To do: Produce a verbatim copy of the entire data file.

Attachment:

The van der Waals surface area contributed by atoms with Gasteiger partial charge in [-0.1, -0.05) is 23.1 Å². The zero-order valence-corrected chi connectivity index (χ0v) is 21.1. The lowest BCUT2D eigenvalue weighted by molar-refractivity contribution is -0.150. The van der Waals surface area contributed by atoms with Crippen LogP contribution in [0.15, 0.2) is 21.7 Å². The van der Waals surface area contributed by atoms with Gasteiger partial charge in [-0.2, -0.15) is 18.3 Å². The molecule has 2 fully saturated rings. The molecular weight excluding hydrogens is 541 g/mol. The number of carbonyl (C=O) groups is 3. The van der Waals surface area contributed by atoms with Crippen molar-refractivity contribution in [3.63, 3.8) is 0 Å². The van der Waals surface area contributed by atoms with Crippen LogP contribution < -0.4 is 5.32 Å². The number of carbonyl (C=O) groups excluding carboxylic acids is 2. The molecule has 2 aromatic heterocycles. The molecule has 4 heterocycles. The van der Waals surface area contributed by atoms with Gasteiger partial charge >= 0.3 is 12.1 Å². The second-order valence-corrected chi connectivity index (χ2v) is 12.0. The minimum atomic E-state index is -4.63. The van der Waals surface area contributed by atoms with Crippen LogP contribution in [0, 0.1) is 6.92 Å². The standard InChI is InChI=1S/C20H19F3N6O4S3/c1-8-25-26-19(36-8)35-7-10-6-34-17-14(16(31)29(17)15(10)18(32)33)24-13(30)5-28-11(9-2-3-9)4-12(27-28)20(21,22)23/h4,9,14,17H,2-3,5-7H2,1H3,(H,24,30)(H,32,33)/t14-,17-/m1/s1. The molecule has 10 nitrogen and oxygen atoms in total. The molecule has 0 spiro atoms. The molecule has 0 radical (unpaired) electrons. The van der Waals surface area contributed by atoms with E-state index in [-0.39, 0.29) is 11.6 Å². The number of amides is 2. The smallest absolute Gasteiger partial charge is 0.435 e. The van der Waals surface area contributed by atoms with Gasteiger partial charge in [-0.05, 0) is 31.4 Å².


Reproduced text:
The van der Waals surface area contributed by atoms with Gasteiger partial charge in [-0.1, -0.05) is 23.1 Å². The zero-order valence-corrected chi connectivity index (χ0v) is 21.1. The lowest BCUT2D eigenvalue weighted by molar-refractivity contribution is -0.150. The van der Waals surface area contributed by atoms with Crippen LogP contribution in [0.15, 0.2) is 21.7 Å². The van der Waals surface area contributed by atoms with Gasteiger partial charge in [-0.2, -0.15) is 18.3 Å². The molecule has 2 fully saturated rings. The molecular weight excluding hydrogens is 541 g/mol. The number of carbonyl (C=O) groups is 3. The van der Waals surface area contributed by atoms with Crippen molar-refractivity contribution in [3.63, 3.8) is 0 Å². The van der Waals surface area contributed by atoms with Crippen LogP contribution < -0.4 is 5.32 Å². The number of carbonyl (C=O) groups excluding carboxylic acids is 2. The molecule has 2 aromatic heterocycles. The molecule has 4 heterocycles. The van der Waals surface area contributed by atoms with Gasteiger partial charge >= 0.3 is 12.1 Å². The second-order valence-corrected chi connectivity index (χ2v) is 12.0. The minimum atomic E-state index is -4.63. The van der Waals surface area contributed by atoms with Crippen LogP contribution in [0, 0.1) is 6.92 Å². The standard InChI is InChI=1S/C20H19F3N6O4S3/c1-8-25-26-19(36-8)35-7-10-6-34-17-14(16(31)29(17)15(10)18(32)33)24-13(30)5-28-11(9-2-3-9)4-12(27-28)20(21,22)23/h4,9,14,17H,2-3,5-7H2,1H3,(H,24,30)(H,32,33)/t14-,17-/m1/s1. The molecule has 10 nitrogen and oxygen atoms in total. The molecule has 0 spiro atoms. The molecule has 0 radical (unpaired) electrons. The van der Waals surface area contributed by atoms with E-state index in [-0.39, 0.29) is 11.6 Å². The number of amides is 2. The smallest absolute Gasteiger partial charge is 0.435 e. The van der Waals surface area contributed by atoms with Gasteiger partial charge in [-0.05, 0) is 31.4 Å².